I've been discussing the design of an OPML viewer/editor with Marc Canter and Dave Winer.
It will serve nicely as a stand-alone component like a simple blog roll or nested link browser, or as a more advanced customizable blog applet like BlogBlox, and it will also be customizable for use in Laszlo applications, like the database interface, for editing XML structures stored in SQL databases.
I've configured it with several interesting initial conditions, including several different approaches to signal crossing, and an exclusive-or gate.
It uses pie menus for editing the grid of cells.
This is stuff about Laszlo Mail, which is a rich web email application, runs in any web browser supporting the Flash player, talks to a Java server via asynchronous XML, and provides a rich desktop-application-like gui with drag-and-drop, etc.
Laszlo Systems is developing Laszlo Mail and other Laszlo components for customers like Earthlink, who are deploying their "Earthlink Ehanced Webmail" customized version of Laszlo Mail to millions of customers.
I've learned how to develop large complex Laszlo applications like Laszlo Mail, by working as a contractor for Laszlo Systems.
I developed the email folder tree, with drag and drop editing of a tree of mail folders, and also the attachments upload component.
This is stuff about The Sims player created content.
This is stuff about computer game design.
VANDENBERG AIR FORCE BASE, Calif. - After a series of delays, NASA's Aura satellite was launched into orbit early Thursday on a $785 million mission to study Earth's atmosphere.
From: TR, 06 Sep 2003, 08:37:53
looks much like an idea Lem published decades ago:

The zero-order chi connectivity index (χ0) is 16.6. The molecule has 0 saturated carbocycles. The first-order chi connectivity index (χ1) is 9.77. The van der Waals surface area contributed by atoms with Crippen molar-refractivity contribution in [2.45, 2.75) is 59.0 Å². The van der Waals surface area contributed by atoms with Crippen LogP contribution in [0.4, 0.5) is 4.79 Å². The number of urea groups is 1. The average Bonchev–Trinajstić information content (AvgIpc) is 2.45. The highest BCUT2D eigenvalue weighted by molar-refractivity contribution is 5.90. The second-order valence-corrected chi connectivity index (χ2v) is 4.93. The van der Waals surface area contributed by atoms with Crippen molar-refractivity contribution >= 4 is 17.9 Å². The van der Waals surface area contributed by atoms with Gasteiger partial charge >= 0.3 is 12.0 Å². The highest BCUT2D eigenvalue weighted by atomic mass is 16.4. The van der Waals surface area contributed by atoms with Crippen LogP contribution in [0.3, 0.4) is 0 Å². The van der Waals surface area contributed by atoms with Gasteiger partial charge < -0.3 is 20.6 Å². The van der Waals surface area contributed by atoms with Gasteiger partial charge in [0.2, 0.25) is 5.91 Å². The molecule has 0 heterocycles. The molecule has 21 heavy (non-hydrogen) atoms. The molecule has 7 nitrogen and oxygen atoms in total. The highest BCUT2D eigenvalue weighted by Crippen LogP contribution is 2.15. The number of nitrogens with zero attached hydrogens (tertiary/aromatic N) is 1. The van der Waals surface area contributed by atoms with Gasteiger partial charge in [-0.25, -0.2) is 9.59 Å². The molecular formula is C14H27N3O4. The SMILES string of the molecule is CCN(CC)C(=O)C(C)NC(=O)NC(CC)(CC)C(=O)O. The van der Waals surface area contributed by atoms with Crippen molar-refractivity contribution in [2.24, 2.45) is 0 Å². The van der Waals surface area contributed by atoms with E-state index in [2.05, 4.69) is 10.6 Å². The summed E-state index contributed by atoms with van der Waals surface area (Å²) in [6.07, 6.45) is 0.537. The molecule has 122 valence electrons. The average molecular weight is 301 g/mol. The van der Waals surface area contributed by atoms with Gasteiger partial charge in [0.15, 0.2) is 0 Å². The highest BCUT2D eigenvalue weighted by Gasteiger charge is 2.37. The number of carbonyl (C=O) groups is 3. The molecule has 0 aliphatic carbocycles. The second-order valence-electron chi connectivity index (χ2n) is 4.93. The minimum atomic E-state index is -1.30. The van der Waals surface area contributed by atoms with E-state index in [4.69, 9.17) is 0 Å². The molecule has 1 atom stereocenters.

"In the recent article `Conflict between anthropic reasoning and observation' (gr-qc/0303070) Ken D. Olum, using some inflation-based ideas and the anthropic premise that we should be typical among all intelligent observers in the Universe, arrives at the puzzling conclusion that `we should find ourselves in a large civilization (of galactic size) where most observers should be, while in fact we do not'. In this note we discuss the intriguing possibility whether we could be in fact immersed in a large civilization without being aware of it. Our conclusion is that this possibility cannot be ruled out provided two conditions are met, that we call the Subanthropic Principle and the Undetectability Conjecture. The Subanthropic Principle states that we are not typical among the intelligent observers from the Universe. Typical civilizations of typical galaxies would be hundreds of thousands, or millions, of years more evolved than ours and, consequently, typical intelligent observers would be orders of magnitude more intelligent than us. The Undetectability Conjecture states that, generically, all advanced civilizations camouflage their planets for security reasons, so that no signal of civilization can be detected by external observers, who would only obtain distorted data for disuasion purposes. These conditions predict also a low probability of success for the SETI project. We also argue that it is brane worlds, and not inflation, what dramatically could aggravate the `missing-alien' problem pointed out first by Enrico Fermi."